"D. To the extent necessary to carry out the terms of Section 2.1 of the [SOA], and only to such extent, an easement in the existing system for the disposal of treated effluent located upon [the pulp mill], to use same to discharge treated industrial effluent generated [at the paper mill];
"E. An easement and right to enter upon, traverse and occupy [the pulp mill] in order to (1) install, repair, maintain, remove or replace anything reasonably necessary to the proper operations and protection of facilities located upon [the paper mill]; (2) install, repair, maintain, remove or replace anything reasonably necessary to the proper construction, operation and protection of fixed assets and facilities hereafter constructed on [the paper mill]; and (3) install, repair, maintain or replace any of the easements granted herein by P&T, provided that in no event shall such easement constitute a right to use or have access to any facilities located on [the pulp mill] necessary for the provision of steam or condensate return or for the processing of broke;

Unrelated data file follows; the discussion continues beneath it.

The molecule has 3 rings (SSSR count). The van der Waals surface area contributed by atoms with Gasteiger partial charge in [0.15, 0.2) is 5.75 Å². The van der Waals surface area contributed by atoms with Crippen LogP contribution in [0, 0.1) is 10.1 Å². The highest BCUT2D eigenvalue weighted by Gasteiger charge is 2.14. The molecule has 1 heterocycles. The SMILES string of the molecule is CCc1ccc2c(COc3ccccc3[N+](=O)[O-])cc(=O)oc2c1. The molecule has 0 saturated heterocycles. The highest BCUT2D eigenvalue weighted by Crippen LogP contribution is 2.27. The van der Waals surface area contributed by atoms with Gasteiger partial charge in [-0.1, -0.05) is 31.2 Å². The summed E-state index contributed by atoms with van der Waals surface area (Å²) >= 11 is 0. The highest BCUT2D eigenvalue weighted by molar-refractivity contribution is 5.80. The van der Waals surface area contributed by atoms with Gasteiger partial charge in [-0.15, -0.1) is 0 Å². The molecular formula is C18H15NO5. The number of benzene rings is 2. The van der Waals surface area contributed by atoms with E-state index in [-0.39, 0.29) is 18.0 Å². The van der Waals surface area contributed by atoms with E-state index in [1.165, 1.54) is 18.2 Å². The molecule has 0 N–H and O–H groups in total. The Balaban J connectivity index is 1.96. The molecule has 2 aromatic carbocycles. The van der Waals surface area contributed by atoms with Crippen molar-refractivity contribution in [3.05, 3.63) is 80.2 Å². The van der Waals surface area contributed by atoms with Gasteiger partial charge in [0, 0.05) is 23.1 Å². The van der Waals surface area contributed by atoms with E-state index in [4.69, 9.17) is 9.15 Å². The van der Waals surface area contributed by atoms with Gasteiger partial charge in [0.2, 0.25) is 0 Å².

"* * * * *
"H. A right of access over [the pulp mill] to the Willamette River for the intake and discharge of water necessary to conduct business operations [at the paper mill] as presently conducted[.]"

(Underscoring in original.) Paragraph 6 of the easement agreement then further qualifies the effluent-related rights granted in paragraph 3.D, stating, "In the event that Section 2.1 of the [SOA] shall be amended, modified or terminated in any respect, the easements and rights of user granted at Sections * * * 3.D. hereof shall be automatically amended, modified or terminated to the same extent without any additional action on the part of the parties to this Agreement."

As for costs, the 1991 Easement Agreement provides that, "[e]xcept as otherwise contractually provided for between the then current owners of [the paper mill] and [the pulp mill], costs of maintaining, repairing or replacing existing facilities subjected to joint user hereunder shall be prorated between the users as the use of each bears to the whole, and the costs of constructing and maintaining new facilities shall be borne by the benefitted user."

3. The 1993 Amendment

In August 1991, as the parties were finalizing the SOA and 1991 Easement Agreement, the attorney for P&T sent a letter to James River that broached the possibility of creating a map to represent the various easements conveyed by the 1991 Easement Agreement. The letter states,